COMMISSION ON THE STATUS OF WOMEN
6 16 MARCH 2001
Ms. Angela E. V. King
Special Adviser on Gender Issues and
Advancement of Women
Representatives of NGOs,
Colleagues and Friends,
It is with great pleasure that I address the forty-fifth session of the Commission on the Status of Women. Madam Chairperson, may I congratulate you and all the members of the Bureau for your valuable work intersessionally, and especially in preparing this session. I am confident that your able leadership will guide the deliberations of the Commission to a productive conclusion. May I also thank all those delegations whose term of office has expired and warmly welcome those who have been elected to serve in their stead.
The Commission, as the preparatory committee for the special session on "Women 2000: Gender Equality, Development and Peace for the Twenty-first Century", must be commended for its tireless efforts to negotiate the Outcome Document that was adopted by the General Assembly. I would like to thank all delegations for their flexibility and for the spirit of understanding and co-operation that was demonstrated during the special session. I hope that this spirit will prevail during this vital session of the Commission.
I would also like to recognize the importance of your partnership with the NGO community. Valuable contributions of NGOs individually, and collectively, and their active involvement in the special session enriched and broadened the Outcome Document. A record number of NGO representatives - nearly 1,900 - more than during the special session of the General Assembly on Beijing +5 wish to be registered for this session of the Commission. Their contribution to our panels and discussions on the selected annual themes, continues to be an essential element in the implementation of the Beijing Platform for Action and the Outcome Document.
Since we met last year, a number of landmark events have taken place all of which were closely followed by women in all parts of the world.
The special session of the General Assembly on Beijing+5 provided a forum for Governments, international organizations and civil society to review progress and reaffirm their commitment to finding effective and lasting solutions to the problems women and girls face. The special session also gave us the opportunity to reflect on how we could close the gap between Member States commitments and targets, and actual reality on the ground.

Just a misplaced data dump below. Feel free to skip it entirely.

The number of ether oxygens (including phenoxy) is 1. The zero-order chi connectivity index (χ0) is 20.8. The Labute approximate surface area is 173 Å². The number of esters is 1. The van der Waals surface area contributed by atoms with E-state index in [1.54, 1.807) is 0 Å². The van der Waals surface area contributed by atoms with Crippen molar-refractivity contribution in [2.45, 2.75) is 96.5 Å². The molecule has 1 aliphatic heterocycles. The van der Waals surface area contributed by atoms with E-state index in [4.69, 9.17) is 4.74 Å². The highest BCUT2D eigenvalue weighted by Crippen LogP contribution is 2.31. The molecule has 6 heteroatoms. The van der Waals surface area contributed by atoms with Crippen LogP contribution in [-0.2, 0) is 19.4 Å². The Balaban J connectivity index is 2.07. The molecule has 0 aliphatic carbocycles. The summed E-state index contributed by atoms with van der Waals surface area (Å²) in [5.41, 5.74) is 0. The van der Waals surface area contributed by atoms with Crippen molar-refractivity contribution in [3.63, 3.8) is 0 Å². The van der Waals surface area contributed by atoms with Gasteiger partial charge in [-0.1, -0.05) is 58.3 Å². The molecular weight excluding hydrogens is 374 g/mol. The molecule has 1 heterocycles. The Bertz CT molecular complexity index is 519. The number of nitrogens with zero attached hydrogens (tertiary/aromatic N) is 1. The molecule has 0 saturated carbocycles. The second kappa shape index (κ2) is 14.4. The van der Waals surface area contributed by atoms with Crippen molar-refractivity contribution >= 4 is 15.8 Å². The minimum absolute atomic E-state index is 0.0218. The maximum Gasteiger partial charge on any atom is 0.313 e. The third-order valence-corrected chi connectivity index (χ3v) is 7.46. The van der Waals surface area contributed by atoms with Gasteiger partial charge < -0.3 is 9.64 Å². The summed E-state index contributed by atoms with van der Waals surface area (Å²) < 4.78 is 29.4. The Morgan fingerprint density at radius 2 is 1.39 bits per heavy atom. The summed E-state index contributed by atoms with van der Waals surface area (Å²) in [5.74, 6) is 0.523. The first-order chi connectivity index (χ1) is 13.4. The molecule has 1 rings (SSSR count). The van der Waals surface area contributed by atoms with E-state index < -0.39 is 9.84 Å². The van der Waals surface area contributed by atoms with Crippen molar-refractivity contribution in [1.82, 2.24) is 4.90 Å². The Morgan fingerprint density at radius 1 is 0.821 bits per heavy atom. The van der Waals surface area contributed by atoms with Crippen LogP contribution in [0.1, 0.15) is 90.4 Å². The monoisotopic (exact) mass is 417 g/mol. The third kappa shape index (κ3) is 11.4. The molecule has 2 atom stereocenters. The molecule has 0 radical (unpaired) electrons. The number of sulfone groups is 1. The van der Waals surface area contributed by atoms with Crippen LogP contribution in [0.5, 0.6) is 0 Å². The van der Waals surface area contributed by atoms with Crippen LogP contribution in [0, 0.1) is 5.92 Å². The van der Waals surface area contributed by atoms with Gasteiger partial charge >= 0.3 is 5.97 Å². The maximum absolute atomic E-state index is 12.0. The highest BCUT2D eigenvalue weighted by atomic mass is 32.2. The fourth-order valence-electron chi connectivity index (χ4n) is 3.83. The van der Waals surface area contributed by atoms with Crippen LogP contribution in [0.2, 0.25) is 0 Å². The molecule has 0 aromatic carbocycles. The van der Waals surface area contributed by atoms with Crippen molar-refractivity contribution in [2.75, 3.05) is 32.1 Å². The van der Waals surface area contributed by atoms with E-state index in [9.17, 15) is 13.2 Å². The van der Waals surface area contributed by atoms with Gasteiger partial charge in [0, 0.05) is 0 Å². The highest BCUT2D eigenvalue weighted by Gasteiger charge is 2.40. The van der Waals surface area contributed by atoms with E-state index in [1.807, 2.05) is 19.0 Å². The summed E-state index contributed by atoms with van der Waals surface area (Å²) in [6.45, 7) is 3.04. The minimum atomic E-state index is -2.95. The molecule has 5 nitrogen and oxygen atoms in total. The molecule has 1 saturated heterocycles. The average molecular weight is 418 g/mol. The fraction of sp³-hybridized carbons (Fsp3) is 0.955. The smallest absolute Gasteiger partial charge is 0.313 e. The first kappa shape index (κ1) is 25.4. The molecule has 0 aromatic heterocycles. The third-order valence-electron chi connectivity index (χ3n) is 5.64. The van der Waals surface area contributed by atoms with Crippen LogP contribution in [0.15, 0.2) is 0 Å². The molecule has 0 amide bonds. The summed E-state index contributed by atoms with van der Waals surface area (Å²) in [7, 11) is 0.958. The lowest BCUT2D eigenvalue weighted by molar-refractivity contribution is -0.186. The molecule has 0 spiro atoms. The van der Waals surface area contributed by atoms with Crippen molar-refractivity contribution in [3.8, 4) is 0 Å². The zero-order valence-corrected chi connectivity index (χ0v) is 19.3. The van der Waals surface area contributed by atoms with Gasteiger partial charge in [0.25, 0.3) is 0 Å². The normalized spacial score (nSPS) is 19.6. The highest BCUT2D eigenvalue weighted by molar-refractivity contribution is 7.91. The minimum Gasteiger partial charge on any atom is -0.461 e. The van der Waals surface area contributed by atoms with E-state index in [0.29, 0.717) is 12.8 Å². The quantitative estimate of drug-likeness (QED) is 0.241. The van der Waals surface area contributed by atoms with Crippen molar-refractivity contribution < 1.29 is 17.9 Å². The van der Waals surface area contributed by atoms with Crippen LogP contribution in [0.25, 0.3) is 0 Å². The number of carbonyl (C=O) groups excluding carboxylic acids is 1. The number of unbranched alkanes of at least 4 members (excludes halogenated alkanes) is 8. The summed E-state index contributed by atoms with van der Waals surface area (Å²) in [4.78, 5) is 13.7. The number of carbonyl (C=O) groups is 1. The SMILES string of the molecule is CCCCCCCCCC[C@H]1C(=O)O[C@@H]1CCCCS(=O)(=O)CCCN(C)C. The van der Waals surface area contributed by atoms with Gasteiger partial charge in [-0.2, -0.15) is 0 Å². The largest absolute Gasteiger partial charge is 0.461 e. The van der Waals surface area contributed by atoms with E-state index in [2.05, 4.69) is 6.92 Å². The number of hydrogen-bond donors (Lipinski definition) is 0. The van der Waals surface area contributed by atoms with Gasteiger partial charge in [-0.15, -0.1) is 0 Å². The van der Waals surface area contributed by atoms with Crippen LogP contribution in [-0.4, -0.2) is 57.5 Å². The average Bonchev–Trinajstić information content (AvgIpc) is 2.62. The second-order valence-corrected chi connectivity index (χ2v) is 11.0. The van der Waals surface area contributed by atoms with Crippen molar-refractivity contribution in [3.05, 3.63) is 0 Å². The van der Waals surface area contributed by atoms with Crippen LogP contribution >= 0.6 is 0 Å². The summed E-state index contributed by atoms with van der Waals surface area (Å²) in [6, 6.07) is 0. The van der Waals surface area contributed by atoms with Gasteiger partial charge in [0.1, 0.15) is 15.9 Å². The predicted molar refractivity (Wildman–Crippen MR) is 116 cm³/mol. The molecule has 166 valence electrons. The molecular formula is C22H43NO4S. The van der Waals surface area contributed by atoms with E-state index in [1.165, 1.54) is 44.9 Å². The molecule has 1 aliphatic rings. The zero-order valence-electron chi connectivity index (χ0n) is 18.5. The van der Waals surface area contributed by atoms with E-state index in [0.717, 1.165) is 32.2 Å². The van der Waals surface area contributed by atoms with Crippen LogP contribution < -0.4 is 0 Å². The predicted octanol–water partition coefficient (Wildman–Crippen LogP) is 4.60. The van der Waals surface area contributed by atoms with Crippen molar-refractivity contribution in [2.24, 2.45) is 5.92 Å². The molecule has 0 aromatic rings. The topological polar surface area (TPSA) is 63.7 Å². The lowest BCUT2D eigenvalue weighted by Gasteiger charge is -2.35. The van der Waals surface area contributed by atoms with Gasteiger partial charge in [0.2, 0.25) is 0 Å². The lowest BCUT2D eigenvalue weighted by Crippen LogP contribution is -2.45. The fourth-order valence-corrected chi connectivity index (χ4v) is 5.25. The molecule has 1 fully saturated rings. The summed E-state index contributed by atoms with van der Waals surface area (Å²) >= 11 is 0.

That there has been definite progress was acknowledged by the immediate past President of the General Assembly, His Excellency Mr. Theo Ben-Gurirab of Namibia, who acknowledged that there was no backward movement on any of the Beijing language and commitments. The special session strengthened and updated the Platform in many areas: violence against women and trafficking, empowerment, health, education, human rights, poverty, debt relief, globalization, armed conflict, and political participation. It also proposed concrete actions for diverse actors so as to ensure full implementation of the Platform.
The Outcome Document further elaborates and updates the 1995 blueprint for practical action to achieve gender equality and womens human rights the Platform for Action. The Commission now needs more than ever to focus on practical implementation strategies and workable mechanisms as it adopts its multiyear programme.
Today, I would like to propose that we think in terms of finding strategic entry points for integrating gender perspectives into the work of the Organization and its Member States. This can be done in two ways. The first is to link gender equality with the main intergovernmental and expert events. Just as the work of the Commission influenced the Millennium Summits Declaration and the Millennium Assembly itself, which adopted a set of far-reaching resolutions on prevention of violence against women, trafficking, so-called honour crimes and crimes of passion, so the Commission should strive to influence the outcomes of other events at the highest level of intergovernmental decision-making.
These events include special sessions of the General Assembly: on Habitat+5 and HIV/AIDS, both in June this year; and on children in September. They also include world conferences such as those on the Least Developed Countries in May; on Illicit Trade in Small Arms and Light Weapons in July; and on Racism, Racial Discrimination, Xenophobia and Related Intolerance in August/September. The forthcoming high-level segment of ECOSOC on the role of the United Nations system in supporting the efforts of African countries to achieve sustainable development, will also present an opportunity to reflect the needs and concerns of African women. Similarly, the Commission should also provide timely inputs into the High-level Conference on Financing for Development and on Rio+10, which will take place in 2002.